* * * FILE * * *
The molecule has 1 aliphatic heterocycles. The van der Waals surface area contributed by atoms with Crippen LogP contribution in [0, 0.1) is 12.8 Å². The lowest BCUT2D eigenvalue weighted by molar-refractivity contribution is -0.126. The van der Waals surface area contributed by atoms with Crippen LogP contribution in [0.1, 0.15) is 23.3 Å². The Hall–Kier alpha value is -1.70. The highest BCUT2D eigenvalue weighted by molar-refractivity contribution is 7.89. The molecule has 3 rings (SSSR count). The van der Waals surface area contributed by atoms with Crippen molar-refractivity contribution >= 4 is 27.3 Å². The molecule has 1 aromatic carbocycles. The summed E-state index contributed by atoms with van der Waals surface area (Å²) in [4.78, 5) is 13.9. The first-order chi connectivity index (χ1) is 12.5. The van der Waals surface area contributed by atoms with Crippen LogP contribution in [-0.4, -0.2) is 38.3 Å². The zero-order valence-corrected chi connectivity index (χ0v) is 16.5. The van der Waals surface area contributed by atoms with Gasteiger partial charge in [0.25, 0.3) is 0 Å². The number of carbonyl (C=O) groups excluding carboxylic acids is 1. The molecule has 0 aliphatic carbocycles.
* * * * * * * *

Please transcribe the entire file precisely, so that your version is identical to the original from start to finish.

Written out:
The molecule has 1 aliphatic heterocycles. The van der Waals surface area contributed by atoms with Crippen LogP contribution in [0, 0.1) is 12.8 Å². The lowest BCUT2D eigenvalue weighted by molar-refractivity contribution is -0.126. The van der Waals surface area contributed by atoms with Crippen LogP contribution in [0.1, 0.15) is 23.3 Å². The Hall–Kier alpha value is -1.70. The highest BCUT2D eigenvalue weighted by molar-refractivity contribution is 7.89. The molecule has 3 rings (SSSR count). The van der Waals surface area contributed by atoms with Crippen molar-refractivity contribution >= 4 is 27.3 Å². The molecule has 1 aromatic carbocycles. The summed E-state index contributed by atoms with van der Waals surface area (Å²) in [4.78, 5) is 13.9. The first-order chi connectivity index (χ1) is 12.5. The van der Waals surface area contributed by atoms with Crippen LogP contribution in [-0.4, -0.2) is 38.3 Å². The zero-order valence-corrected chi connectivity index (χ0v) is 16.5. The van der Waals surface area contributed by atoms with Gasteiger partial charge in [0.25, 0.3) is 0 Å². The number of carbonyl (C=O) groups excluding carboxylic acids is 1. The molecule has 0 aliphatic carbocycles.